Similarly, the AAP’s position regarding Delhi’s power tariffs relates to important debates about reforms in the power sector. Independent research shows that Delhi’s privatized power sector is replete with inefficiencies and unfair trade practices. Reports suggest that power companies may have installed faulty meters that systematically inflated the readings of power consumption, and hence the amount that consumer paid. By bringing the potentially large scale corporate corruption involved in Delhi’s privatized power utilities into the realm of electoral politics, the AAP has questioned the master narratives that falsely equate privatization to competence and efficiency. During its 49 day government in Delhi last year, the AAP leaders instituted an audit by the government auditors, a process that reportedly slowed down during the past eight months of Delhi administration under the BJP-led federal government.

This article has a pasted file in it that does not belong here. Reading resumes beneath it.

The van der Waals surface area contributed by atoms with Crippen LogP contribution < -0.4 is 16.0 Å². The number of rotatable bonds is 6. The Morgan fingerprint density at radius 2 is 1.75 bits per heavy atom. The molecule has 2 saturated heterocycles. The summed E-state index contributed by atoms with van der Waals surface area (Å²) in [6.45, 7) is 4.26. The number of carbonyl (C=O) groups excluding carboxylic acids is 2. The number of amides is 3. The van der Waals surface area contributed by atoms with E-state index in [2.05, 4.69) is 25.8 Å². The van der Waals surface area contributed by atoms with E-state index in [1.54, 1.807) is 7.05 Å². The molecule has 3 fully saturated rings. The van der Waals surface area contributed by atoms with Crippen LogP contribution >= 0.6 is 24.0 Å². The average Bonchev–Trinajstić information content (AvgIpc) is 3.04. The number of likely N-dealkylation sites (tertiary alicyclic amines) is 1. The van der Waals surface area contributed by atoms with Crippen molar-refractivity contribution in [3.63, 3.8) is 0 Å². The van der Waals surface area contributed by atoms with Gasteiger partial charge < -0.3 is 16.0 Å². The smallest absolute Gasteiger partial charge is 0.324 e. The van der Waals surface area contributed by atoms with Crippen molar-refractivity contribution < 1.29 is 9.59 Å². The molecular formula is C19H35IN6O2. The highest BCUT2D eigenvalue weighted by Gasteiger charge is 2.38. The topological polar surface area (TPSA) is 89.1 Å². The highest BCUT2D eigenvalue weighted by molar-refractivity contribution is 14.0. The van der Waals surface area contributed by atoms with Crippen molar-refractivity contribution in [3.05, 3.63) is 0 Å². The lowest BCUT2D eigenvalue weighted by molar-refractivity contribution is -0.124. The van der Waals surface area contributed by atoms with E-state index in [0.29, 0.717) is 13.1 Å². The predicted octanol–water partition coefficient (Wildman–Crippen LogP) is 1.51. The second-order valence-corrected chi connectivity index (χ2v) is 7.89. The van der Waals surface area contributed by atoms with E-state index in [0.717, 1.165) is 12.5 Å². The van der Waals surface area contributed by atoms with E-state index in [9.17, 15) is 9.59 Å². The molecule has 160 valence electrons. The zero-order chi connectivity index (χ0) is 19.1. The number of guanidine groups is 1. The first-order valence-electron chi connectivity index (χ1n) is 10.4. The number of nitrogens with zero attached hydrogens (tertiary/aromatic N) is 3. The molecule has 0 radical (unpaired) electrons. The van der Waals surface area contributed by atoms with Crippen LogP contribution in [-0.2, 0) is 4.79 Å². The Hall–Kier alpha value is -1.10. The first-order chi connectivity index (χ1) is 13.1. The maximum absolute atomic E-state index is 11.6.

The AAP’s electoral campaigns thus rely on issues that are fundamental to the successful implementation of reforms in the delivery of basic amenities. This is not to suggest that the solutions AAP has offered are perfect. Consider the proposal for the supply of 700 liters of lifeline water per day, an idea that is based on the World Health Organization benchmark of 125 liters of water per person per day. The studies conducted by Dunu Roy, the director of Delhi-based Hazards Center, suggest that a figure of 100 liters of water per person per day is sufficient across all income groups in Delhi. Considering the importance of conserving valuable natural resources, it would be desirable to rethink the specifics of how much of the needed supply of water should be made available free of cost to every citizen. Other alternative exist, such as a minimalist pricing structure, or a sliding scale in which the middle and upper class residents pay a higher tariff than they expect the poor to pay.